At 13.8 in April, the IHS Markit/CIPS UK Composite Output Index fell sharply from 36.0 in March and was by far the lowest recorded since the series began in 1998. The final index reading was slightly higher than the earlier 'flash' reading of 12.9 in April.
Service sector activity (index at 13.4) dropped at a slightly steeper rate than manufacturing output (16.3), with the latter supported to some extent by food and drink, pharmaceuticals and other healthcare-related production.
April data also pointed to survey-record declines in new business volumes, backlogs of work and employment across the UK private sector. In each case, the rate of contraction was faster in the service economy than the manufacturing sector, reflecting widespread business closures and shrinking customer demand.
Tim Moore, Economics Director at IHS Markit, which compiles the survey: “April's PMI data highlights that the downturn in the UK economy during the second quarter of 2020 will be far deeper and more widespread than anything seen in living memory.
"Historical comparisons of the PMI with GDP indicate that the April survey reading is consistent with the economy falling at a quarterly rate of approximately 7%, but we expect the actual decline in GDP could be even greater, in part because the PMI excludes the vast majority of the self-employed and the retail sector.
"Just one-in-five service providers managed to avoid a drop in business activity since March, and those hardest hit by social distancing measures and travel restrictions often reported complete stoppages of business operations.
While output, new work and employment indices all hit all-time lows in April, survey respondents indicated a tentative upturn in their business expectations amid hopes that a gradual re-opening of the economy can be achieved in the summer. However, service providers looking to re-establish business operations overwhelmingly commented that capacity would remain well below previous levels for an extended period and any timings remain highly uncertain.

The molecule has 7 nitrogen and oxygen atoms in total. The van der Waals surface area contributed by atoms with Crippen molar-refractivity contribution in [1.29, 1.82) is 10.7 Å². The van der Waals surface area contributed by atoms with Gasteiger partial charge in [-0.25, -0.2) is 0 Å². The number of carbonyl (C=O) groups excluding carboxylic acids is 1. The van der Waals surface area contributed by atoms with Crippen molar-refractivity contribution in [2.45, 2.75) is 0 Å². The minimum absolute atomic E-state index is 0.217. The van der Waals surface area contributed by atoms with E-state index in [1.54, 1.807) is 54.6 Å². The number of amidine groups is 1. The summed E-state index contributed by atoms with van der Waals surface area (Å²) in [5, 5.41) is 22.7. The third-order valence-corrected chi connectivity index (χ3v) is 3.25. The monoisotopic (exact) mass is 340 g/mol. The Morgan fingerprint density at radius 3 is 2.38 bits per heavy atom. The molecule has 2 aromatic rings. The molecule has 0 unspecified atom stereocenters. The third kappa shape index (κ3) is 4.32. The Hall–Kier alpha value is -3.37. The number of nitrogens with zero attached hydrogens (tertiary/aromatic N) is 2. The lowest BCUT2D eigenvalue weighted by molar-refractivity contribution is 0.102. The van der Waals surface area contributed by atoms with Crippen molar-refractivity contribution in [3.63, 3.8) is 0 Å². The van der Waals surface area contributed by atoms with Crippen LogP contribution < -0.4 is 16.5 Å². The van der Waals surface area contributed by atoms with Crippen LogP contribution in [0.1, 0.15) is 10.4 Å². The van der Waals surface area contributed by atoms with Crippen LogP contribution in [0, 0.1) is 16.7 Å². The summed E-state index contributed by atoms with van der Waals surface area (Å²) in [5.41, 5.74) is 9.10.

"Those relying on travel, social gatherings or faceto-face business continue to report severe cash flow concerns and mounting worries about retaining staff without an extended period of government support."
Duncan Brock, Group Director at the Chartered Institute of Procurement & Supply, said: “The services sector reached a stasis in April as the engine of business was put to sleep and the flow of new customers was cut off amidst public health concerns.
“The PMI graphs visibly show cataclysmically low levels of domestic and export new orders, along with outstanding business as companies simply shut up shop. Firms also resorted to quick redundancies to avoid bankruptcy or made use of the furlough scheme to suspend operations as job creation halted apart from some online operations or digitally-focused activity.
“Though a further downturn was anticipated after last month’s historically low figures, the scale of this fall is unnerving. A significant number of businesses in shutdown now may never reopen. Even with some movement in the lifting of restrictions on business activity, the UK economy is not a tap that can just be turned on. The flow of activity will take planning, Government support and an end to the pandemic in sight to have a strong effect on the biggest driver in the UK economy."